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New database maps museums across the UK from 1960 to today

Birkbeck has launched the first longitudinal database of UK museums; revealing that the number of UK museums has more than tripled since 1960 due to the work of thousands of ordinary people.

Mapping museums

The museum sector in the UK has more than tripled in size since 1960, with numbers increasing from 1052 in 1960 to 3314 in 2015, according to a report and database recently published by Birkbeck, University of London. Funded by the Arts and Humanities Research Council, the large-scale research project documented and analysed the growth and development of the UK museum sector between 1960 and 2020.  

Expansion was mainly driven by the foundation of independent museums: since 1960, their numbers have more than quadrupled and, as of 2017, independent museums made up 71.5% of the sector. The majority of the new museums are also small (defined as having fewer than 10,000 annual visits), and now make up 56% of the sector. The rising numbers of small independent museums point to the role of community and special interest groups in driving the museums boom. These groups set up their own museums that addressed topics important to them. The surge of local history museums is notable in this respect as they now account for almost a quarter of the UK sector.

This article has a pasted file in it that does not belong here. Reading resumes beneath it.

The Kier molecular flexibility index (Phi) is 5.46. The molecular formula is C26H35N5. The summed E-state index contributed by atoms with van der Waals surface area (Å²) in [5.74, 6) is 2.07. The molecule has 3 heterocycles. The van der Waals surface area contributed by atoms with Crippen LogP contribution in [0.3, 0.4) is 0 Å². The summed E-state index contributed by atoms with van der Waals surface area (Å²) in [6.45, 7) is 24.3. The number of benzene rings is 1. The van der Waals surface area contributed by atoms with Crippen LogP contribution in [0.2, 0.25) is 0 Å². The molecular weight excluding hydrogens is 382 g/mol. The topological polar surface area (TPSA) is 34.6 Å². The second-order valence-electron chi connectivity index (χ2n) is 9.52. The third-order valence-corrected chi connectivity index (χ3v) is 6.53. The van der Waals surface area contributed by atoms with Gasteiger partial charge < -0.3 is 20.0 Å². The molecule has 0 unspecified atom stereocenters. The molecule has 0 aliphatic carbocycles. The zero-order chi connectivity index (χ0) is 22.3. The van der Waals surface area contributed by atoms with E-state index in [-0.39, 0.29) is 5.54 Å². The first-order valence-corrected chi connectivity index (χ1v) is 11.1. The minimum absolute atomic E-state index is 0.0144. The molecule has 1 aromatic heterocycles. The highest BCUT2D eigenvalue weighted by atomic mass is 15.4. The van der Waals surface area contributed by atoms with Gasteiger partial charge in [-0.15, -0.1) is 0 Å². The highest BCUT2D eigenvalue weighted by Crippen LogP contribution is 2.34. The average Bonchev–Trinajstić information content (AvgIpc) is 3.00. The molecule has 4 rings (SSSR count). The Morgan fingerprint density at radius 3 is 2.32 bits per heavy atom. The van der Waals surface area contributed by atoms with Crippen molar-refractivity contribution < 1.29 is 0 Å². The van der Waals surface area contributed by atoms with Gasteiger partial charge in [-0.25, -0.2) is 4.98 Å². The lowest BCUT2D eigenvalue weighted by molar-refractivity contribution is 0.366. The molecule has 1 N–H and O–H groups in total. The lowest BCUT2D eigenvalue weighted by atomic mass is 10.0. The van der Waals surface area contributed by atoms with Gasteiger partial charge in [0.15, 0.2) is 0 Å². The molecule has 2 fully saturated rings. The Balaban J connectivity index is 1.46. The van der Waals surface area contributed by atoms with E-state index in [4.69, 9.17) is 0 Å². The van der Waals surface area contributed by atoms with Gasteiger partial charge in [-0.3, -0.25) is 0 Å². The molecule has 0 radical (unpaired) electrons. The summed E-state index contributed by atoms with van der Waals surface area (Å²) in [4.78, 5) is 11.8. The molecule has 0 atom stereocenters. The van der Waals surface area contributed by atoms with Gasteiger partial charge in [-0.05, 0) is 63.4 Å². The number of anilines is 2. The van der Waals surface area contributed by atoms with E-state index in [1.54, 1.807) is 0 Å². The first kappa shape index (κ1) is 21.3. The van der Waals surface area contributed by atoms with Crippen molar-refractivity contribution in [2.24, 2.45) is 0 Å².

There is also considerable variation in growth and closure depending on location. In England, the South East region had the most museums in 1960, and the North East had the least; this still remains the case.  

In 2016 the number of closures outpaced the number of openings for the first time and since then the sector has contracted. In total, 758 museums closed between 1960 and 2017, which is 18.7% of the museums open during this period. In particular, the growth in the number of local authority museums slowed from the 1990s onwards. The assumption that museums survive and that they keep collections for posterity is misplaced.  

The project director, Professor Fiona Candlin, Professor of Museology at Birkbeck, said: 

“The museums boom should be celebrated. The diversity and extent of museums expanded dramatically, and in all kinds of interesting ways. At the same time, it is important to remember that the boom did not occur equally across all subject matters, or in all geographic areas. This has important implications for the way that our understanding of the sector in the present, the design of policy and how we set about further research on the sector going forward. 
“The more recent story of the museums boom is that in England and Scotland, the boom is for the moment over and, in Wales, growth is very slow. It is only in Northern Ireland that the numbers of museums continue to grow.” 

free to use database containing information on over 4,000 museums, resources linked to the project and links to the project publications can be found on the Mapping Museums website. 

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